3/29/2014 9:37:00 AM Hoarder needs some help cleaning up
DEAR HARRIETTE: As much as I try, I cannot seem to get my house clean. I have friends who tell me they think I am a hoarder. I'm not so sure about that. I do know that I have a hard time throwing things away, so I end up having piles of stuff that I can't seem to find a home for. I am tired of being embarrassed by my house. I want to be able to invite people over, but I can never seem to get it together. I don't have a whole lot of money to hire a housekeeper, but even when I have tried that in the past, it didn't really work. There was too much stuff, and each person I hired quit. What can I do? -- Hoarder No More, Boston
DEAR HOARDER NO MORE: You have taken the first step by acknowledging that you have a problem. This is a huge step, by the way. People who hoard have tremendous difficulty letting go of their belongings and differentiating between what is worth keeping and what no longer serves them. So, you do need help, but it's help of a particular kind.
There are professional services that help people who hoard to clear out their spaces. I highly recommend that you reach out to one of them. One national organization that has webinars to support people who hoard as well as services to help you clear out your space before it overtakes you can be found at hoardingcleanup.com/help_for_hoarders.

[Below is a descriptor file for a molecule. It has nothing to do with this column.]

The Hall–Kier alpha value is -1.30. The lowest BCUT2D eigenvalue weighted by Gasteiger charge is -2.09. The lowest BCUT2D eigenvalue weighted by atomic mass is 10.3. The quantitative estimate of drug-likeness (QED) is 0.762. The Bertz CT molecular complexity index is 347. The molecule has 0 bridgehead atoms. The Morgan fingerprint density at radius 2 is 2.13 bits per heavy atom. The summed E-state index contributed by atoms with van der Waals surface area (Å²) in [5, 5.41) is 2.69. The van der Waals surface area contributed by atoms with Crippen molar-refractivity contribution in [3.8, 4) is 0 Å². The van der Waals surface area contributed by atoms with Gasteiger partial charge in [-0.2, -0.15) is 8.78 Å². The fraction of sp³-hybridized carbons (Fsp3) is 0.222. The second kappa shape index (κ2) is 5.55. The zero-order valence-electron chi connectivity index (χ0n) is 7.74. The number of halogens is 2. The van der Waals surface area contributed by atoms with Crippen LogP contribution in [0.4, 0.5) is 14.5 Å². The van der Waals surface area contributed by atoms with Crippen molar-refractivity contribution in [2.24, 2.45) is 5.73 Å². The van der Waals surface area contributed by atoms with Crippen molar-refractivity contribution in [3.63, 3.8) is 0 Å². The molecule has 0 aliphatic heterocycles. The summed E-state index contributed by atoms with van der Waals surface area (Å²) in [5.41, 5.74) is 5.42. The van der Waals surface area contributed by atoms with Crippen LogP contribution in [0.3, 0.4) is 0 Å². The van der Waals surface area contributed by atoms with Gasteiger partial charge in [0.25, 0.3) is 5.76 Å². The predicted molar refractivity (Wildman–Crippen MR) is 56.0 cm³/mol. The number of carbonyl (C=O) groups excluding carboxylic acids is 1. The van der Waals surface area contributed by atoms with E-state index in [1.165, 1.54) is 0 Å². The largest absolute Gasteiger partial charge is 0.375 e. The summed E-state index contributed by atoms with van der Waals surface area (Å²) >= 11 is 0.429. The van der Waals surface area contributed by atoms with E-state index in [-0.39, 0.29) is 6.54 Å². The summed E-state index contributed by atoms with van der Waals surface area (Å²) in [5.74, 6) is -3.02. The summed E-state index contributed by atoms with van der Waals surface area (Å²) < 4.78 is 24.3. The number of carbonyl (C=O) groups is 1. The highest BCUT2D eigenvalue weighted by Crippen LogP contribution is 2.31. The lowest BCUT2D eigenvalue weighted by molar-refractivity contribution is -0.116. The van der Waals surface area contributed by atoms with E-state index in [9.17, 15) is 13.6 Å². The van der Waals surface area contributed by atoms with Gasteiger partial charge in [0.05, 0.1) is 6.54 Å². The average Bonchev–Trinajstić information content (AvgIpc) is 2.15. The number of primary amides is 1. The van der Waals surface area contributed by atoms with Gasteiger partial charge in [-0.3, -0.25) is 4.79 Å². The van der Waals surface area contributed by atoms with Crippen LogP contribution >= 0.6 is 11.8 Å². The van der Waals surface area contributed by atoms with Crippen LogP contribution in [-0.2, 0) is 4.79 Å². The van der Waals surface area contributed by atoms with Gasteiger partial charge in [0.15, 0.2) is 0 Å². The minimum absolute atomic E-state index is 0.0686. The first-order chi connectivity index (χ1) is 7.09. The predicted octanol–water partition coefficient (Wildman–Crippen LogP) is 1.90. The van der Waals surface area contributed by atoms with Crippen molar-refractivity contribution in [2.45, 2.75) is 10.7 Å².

DEAR HARRIETTE: I talked to a neighbor the other day, and he had the weirdest logic that he wanted me to co-sign, but I just could not. He is way behind in his rent, so much so that the landlord is threatening to throw him out. I felt so bad for him until he explained that when he does get a little money, he uses it first to pay for his cable bill. Since he is out of work, he stays at home most of the time and says that he cannot bear to be without his TV, so he always pays for cable first. Doesn't that sound crazy? He asked my wife and me if we would lend him some money to pay his rent so that he doesn't get thrown out. We were seriously considering it until we learned how he is spending his money. How can we help him? It seems like he needs more help than a one-time handout. -- Perplexed, Bronx, N.Y.
DEAR PERPLEXED: Your friend has his priorities all wrong. Can you help to open his eyes? That's a great question. You can tell him how you think his situation will play out if he doesn't change his ways, namely that he will have no home and therefore no cable with no ability to watch TV or even have a bed on which to lay his head. Point out that what he must focus on accomplishing is finding a way to be able to pay his back rent and find income to be able to pay moving forward. Tell him that you think his priority should be to secure his home. Then step away. He has to come to terms with his reality. Do not pay his rent. He needs to walk this path and discover what lies at the end. Lifestylist and author Harriette Cole is president and creative director of Harriette Cole Media. You can send questions to email@example.com or c/o Universal Uclick, 1130 Walnut St., Kansas City, MO 64106.